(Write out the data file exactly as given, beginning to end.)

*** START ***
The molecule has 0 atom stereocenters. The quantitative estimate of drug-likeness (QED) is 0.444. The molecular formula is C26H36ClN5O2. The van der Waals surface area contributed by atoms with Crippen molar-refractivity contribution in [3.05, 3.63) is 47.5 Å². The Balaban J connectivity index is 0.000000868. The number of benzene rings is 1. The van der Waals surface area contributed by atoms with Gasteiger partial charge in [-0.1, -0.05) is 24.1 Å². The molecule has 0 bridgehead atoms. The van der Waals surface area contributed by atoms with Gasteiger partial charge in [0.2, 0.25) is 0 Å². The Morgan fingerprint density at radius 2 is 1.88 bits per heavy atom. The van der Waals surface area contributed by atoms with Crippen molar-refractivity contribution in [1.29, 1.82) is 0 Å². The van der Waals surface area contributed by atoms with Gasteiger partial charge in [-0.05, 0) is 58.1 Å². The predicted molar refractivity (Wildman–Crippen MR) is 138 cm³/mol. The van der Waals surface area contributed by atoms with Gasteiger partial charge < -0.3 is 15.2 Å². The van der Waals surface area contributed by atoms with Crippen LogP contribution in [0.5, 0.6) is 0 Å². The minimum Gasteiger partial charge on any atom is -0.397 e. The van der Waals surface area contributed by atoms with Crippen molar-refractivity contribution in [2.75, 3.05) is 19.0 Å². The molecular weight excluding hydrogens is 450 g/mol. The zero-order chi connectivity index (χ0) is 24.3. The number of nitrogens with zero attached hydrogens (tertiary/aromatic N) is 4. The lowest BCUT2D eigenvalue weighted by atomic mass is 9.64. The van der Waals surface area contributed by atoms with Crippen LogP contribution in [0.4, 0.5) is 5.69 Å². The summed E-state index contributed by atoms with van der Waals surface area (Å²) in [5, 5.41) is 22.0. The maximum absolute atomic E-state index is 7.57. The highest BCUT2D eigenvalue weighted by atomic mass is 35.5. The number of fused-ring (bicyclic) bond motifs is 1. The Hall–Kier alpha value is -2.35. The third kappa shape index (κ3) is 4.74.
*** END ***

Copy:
The molecule has 0 atom stereocenters. The quantitative estimate of drug-likeness (QED) is 0.444. The molecular formula is C26H36ClN5O2. The van der Waals surface area contributed by atoms with Crippen molar-refractivity contribution in [3.05, 3.63) is 47.5 Å². The Balaban J connectivity index is 0.000000868. The number of benzene rings is 1. The van der Waals surface area contributed by atoms with Gasteiger partial charge in [-0.1, -0.05) is 24.1 Å². The molecule has 0 bridgehead atoms. The van der Waals surface area contributed by atoms with Gasteiger partial charge in [0.2, 0.25) is 0 Å². The Morgan fingerprint density at radius 2 is 1.88 bits per heavy atom. The van der Waals surface area contributed by atoms with Crippen molar-refractivity contribution in [1.29, 1.82) is 0 Å². The van der Waals surface area contributed by atoms with Gasteiger partial charge in [-0.05, 0) is 58.1 Å². The predicted molar refractivity (Wildman–Crippen MR) is 138 cm³/mol. The van der Waals surface area contributed by atoms with Gasteiger partial charge < -0.3 is 15.2 Å². The van der Waals surface area contributed by atoms with Crippen LogP contribution in [0.5, 0.6) is 0 Å². The minimum Gasteiger partial charge on any atom is -0.397 e. The van der Waals surface area contributed by atoms with Crippen molar-refractivity contribution in [2.75, 3.05) is 19.0 Å². The molecular weight excluding hydrogens is 450 g/mol. The zero-order chi connectivity index (χ0) is 24.3. The number of nitrogens with zero attached hydrogens (tertiary/aromatic N) is 4. The lowest BCUT2D eigenvalue weighted by atomic mass is 9.64. The van der Waals surface area contributed by atoms with Crippen LogP contribution in [0.4, 0.5) is 5.69 Å². The summed E-state index contributed by atoms with van der Waals surface area (Å²) in [5, 5.41) is 22.0. The maximum absolute atomic E-state index is 7.57. The highest BCUT2D eigenvalue weighted by atomic mass is 35.5. The number of fused-ring (bicyclic) bond motifs is 1. The Hall–Kier alpha value is -2.35. The third kappa shape index (κ3) is 4.74.